Is La Niña on the way?

Posted: October 6, 2017 by oldbrew in ENSO, MET office, Natural Variation, Ocean dynamics, opinion

The latest assessment from the UK Met Office.

Official blog of the Met Office news team

During 2015 and 2016, the planet experienced one of the largest El Niño events in a century.  El Niño (Spanish for the boy) is actually the warm phase of the El Niño-Southern Oscillation and climate scientists are now suggesting that this oscillation in tropical Pacific temperature is likely tipping towards its opposite cool phase, La Niña.

Ensemble members show an increasing likelihood of La Niña conditions developing during October and November. La Niña conditions are said to develop when the sea surface temperature anomaly goes below –0.5°C.

Perhaps less well known than its larger brother, La Niña (Spanish for ‘the girl’) is an event that can trigger significant impacts.  Professor Adam Scaife, head of monthly to decadal prediction at the Met Office, said: “During El Niño, temperatures in the equatorial Pacific can warm by as much as 3°C. La Niña tends to be smaller and rarely exceeds 2°C, but…

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  1. I think it is too early to tell. The SOI is very similarly to this time last year.It is very likely that the SOI for October will be more than plus 10 as last year. The question is will it stay above 10 as it did in 2010 when there was record rainfall in SE Qld in December leading to floods in Jan 2011. I have a feeling that the rainfall during our summer will be closer to average and that a La Nina will be more likely in 2019 or 2020. Cycles of extended periods plus 10 and minus 10 for the SOI seem on my analysis back to 1900 occur approximately every ten years. (or just over). Is that something to do with Jupiter?

  2. Caleb says:

    According to NOAA the La Nina is already occurring.

  3. oldbrew says:

    BoM: late-season La Niña still possible.

  4. Brett Keane says:

    My interest is in finding whether the Quiet Sun effect will allow it to happen. They keep forecasting nino/nina events that don’t, just lately.

  5. craigm350 says:

    At the end of the article;

  6. pochas94 says:

    Changey, changey, changey ….

  7. ren says:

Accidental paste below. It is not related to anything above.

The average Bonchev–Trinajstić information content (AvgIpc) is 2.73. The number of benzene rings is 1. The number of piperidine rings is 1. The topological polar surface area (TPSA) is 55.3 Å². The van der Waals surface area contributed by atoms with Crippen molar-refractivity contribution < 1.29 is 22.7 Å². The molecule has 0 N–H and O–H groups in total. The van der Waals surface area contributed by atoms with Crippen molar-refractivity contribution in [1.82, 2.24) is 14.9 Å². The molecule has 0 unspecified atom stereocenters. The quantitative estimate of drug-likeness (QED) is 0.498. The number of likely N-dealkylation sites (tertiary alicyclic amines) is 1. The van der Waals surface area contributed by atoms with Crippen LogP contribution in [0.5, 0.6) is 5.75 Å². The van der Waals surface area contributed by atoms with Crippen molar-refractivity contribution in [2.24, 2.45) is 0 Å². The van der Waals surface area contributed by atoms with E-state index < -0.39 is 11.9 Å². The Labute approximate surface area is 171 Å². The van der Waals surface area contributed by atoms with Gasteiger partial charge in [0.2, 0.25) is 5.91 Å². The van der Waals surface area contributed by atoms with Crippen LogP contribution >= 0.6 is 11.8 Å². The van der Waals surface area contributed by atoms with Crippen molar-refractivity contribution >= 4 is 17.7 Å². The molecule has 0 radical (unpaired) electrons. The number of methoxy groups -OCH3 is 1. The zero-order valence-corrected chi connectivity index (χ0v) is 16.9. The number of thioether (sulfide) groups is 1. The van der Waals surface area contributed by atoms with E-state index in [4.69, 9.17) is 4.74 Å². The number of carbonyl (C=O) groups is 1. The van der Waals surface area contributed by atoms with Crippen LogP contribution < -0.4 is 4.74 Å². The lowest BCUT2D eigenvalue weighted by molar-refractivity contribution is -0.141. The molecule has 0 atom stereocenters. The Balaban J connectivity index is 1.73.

October 11 is a predicted magnetic storm. Now the geomagnetic activity is low, as can be seen on the seismograph.

  8. ren says:

    Recent Updates on Mount Agung Volcanic Activity

  9. oldbrew says:

    Agung: ‘there are still 1-3 earthquakes per minute with the total number reaching greater than 600 per day.’

    This was a big one – blew the mountain top off…

    1257 Samalas eruption: It is possible that the 1257 Samalas eruption helped trigger the Little Ice Age.
    . . .
    Other volcanoes in the region are Agung, Batur and Bratan on Bali, west of Lombok.
    . . .
    For comparison, the 1991 eruption of Pinatubo ejected only about a tenth of Samalas’s sulfur.
    . . .
    The Samalas eruption came after the Medieval Climate Anomaly.

    Samalas in Indonesia Identified as Source of the 1257 A.D. ‘Missing’ Eruption

  10. ren says:

    Freezing Laptev Sea separated from each other two parts of the Arctic Ocean, which freeze at different rates. The part between Siberia and North America freezes faster.

  11. ren says:

    Does the ozone hole decrease? Observations show that the size of the ozone hole changes every year. The chart below shows that the ozone hole was very big in 2015. This year, the peak of solar magnetic activity has occured. Below the plot of the ozone hole and solar magnetic activity.

  12. tom0mason says:

    Unfortunately the record of El Nino/La Nina predictions have all the stability of a teenage crack addict winning the lottery.

    Come back at the end of the month and most likely it will show a completely different scenario.